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Nobel physics award split three ways

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Nobel physics award split three ways
12:27 CEST+02:00
Two researchers from Japan and an American colleague have been awarded the 2008 Nobel Prize for Physics.

Half of the award will go to Yoichiro Nambu from the University of Chicago's Enrico Fermi Institute “for the discovery of the mechanism of spontaneous broken symmetry in subatomic physics".

Nambu first developed a mathematical description of spontaneous broken symmetry in elementary particle physics back in 1960.

The theory helped give rise to the Standard Model of elementary particle physics, which unifies the smallest building blocks of all matter and three of nature's four forces in one single theory.

Meanwhile, Makoto Kobayashi from Japan's High Energy Accelerator Research Organization (KEK) and Toshihide Maskawa from Kyoto University's Yukawa Institute for Theoretical Physics (YITP) will each receive a quarter of the total sum "for the discovery of the origin of the broken symmetry which predicts the existence of at least three families of quarks in nature".

"It's a great honour. I couldn't believe it," Kobayashi told Swedish Radio in an


Asked whether he had considered the possibility of one day winning the

award, he replied: "No, I didn't expect it."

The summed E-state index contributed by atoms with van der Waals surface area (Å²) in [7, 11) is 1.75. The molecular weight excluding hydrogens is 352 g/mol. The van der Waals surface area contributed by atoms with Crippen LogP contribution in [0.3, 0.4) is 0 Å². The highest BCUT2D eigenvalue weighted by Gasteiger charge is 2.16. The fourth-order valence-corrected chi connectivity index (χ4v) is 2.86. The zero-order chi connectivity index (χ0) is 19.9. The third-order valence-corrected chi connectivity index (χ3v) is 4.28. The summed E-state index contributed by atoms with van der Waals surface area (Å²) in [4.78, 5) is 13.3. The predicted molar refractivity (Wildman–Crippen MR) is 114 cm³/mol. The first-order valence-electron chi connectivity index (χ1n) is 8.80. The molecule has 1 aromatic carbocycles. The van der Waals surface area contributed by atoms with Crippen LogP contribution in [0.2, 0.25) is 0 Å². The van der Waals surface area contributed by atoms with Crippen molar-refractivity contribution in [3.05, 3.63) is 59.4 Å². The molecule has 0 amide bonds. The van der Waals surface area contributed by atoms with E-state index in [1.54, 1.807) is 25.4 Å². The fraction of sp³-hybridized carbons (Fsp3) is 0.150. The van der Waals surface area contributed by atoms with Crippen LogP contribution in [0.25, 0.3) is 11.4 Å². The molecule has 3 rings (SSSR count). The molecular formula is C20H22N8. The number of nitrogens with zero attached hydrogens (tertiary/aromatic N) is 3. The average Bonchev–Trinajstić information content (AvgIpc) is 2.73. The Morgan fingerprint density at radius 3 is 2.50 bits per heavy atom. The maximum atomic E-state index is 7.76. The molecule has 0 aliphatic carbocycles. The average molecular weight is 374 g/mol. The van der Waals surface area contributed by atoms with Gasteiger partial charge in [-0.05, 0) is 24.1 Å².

The Kobayashi and Maskawa stumbled upon a different set of broken symmetries during particle experiments in 1964. Their findings suggested that these spontaneous occurrences had existed in nature since the universe began.

Scientists have only recently been able to confirm subsequent findings made by the pair in 1972 in which they explained broken symmetry within the framework of the Standard Model, but required that the Model be extended to three families of quarks.

Separate experiments in the United States and Japan carried out in 2001 detected broken symmetries independently of each other, just as Kobayashi and Maskawa had predicted nearly 30 years earlier.

While work by the three prize winners has advanced particle physics, another broken symmetry continues to puzzle physicist grappling with how to explain the origins of the universe, according to a statement by the Nobel Committee.

Specifically, researchers are still trying to explain a broken symmetry which is thought to have occurred 14 billion years ago at the time of the Big Bang which many theorize is the reason why the universe survived.

The announcement was made by the Nobel Committee shortly after noon in Stockholm and marks the second the 2008 Nobel Prize announcement following Monday's pronouncement that the Nobel Prize for Medicine.

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